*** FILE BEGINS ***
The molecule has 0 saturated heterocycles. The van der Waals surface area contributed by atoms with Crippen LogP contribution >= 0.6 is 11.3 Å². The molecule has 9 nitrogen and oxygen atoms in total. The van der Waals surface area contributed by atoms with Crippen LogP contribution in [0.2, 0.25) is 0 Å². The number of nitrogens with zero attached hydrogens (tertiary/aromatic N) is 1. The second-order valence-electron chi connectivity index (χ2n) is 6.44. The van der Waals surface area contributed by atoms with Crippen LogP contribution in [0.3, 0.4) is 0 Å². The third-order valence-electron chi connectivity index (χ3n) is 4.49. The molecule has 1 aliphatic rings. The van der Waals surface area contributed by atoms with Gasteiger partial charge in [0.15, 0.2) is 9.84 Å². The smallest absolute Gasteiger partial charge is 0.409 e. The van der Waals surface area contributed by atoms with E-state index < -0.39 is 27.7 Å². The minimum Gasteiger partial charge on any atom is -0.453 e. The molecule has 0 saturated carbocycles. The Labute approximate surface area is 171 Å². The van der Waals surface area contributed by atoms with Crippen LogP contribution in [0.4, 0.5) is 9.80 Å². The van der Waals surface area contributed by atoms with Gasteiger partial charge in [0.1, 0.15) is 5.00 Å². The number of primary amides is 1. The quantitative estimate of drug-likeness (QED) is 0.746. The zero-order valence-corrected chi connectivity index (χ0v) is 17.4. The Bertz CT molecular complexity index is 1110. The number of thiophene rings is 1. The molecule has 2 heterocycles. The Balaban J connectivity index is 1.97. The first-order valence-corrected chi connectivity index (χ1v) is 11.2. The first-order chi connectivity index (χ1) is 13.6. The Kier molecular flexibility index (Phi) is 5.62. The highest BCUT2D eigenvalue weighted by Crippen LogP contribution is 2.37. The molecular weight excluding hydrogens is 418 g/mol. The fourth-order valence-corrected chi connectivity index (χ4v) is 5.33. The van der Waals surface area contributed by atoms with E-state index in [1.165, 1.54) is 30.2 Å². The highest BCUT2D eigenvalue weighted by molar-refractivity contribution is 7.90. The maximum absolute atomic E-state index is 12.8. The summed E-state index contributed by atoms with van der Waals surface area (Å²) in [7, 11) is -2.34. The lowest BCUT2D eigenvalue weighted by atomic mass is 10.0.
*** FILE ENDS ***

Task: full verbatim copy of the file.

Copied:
The molecule has 0 saturated heterocycles. The van der Waals surface area contributed by atoms with Crippen LogP contribution >= 0.6 is 11.3 Å². The molecule has 9 nitrogen and oxygen atoms in total. The van der Waals surface area contributed by atoms with Crippen LogP contribution in [0.2, 0.25) is 0 Å². The number of nitrogens with zero attached hydrogens (tertiary/aromatic N) is 1. The second-order valence-electron chi connectivity index (χ2n) is 6.44. The van der Waals surface area contributed by atoms with Crippen LogP contribution in [0.3, 0.4) is 0 Å². The third-order valence-electron chi connectivity index (χ3n) is 4.49. The molecule has 1 aliphatic rings. The van der Waals surface area contributed by atoms with Gasteiger partial charge in [0.15, 0.2) is 9.84 Å². The smallest absolute Gasteiger partial charge is 0.409 e. The van der Waals surface area contributed by atoms with E-state index < -0.39 is 27.7 Å². The minimum Gasteiger partial charge on any atom is -0.453 e. The molecule has 0 saturated carbocycles. The Labute approximate surface area is 171 Å². The van der Waals surface area contributed by atoms with Crippen LogP contribution in [0.4, 0.5) is 9.80 Å². The van der Waals surface area contributed by atoms with Gasteiger partial charge in [0.1, 0.15) is 5.00 Å². The number of primary amides is 1. The quantitative estimate of drug-likeness (QED) is 0.746. The zero-order valence-corrected chi connectivity index (χ0v) is 17.4. The Bertz CT molecular complexity index is 1110. The number of thiophene rings is 1. The molecule has 2 heterocycles. The Balaban J connectivity index is 1.97. The first-order valence-corrected chi connectivity index (χ1v) is 11.2. The first-order chi connectivity index (χ1) is 13.6. The Kier molecular flexibility index (Phi) is 5.62. The highest BCUT2D eigenvalue weighted by Crippen LogP contribution is 2.37. The molecular weight excluding hydrogens is 418 g/mol. The fourth-order valence-corrected chi connectivity index (χ4v) is 5.33. The van der Waals surface area contributed by atoms with E-state index in [1.165, 1.54) is 30.2 Å². The highest BCUT2D eigenvalue weighted by molar-refractivity contribution is 7.90. The maximum absolute atomic E-state index is 12.8. The summed E-state index contributed by atoms with van der Waals surface area (Å²) in [7, 11) is -2.34. The lowest BCUT2D eigenvalue weighted by atomic mass is 10.0.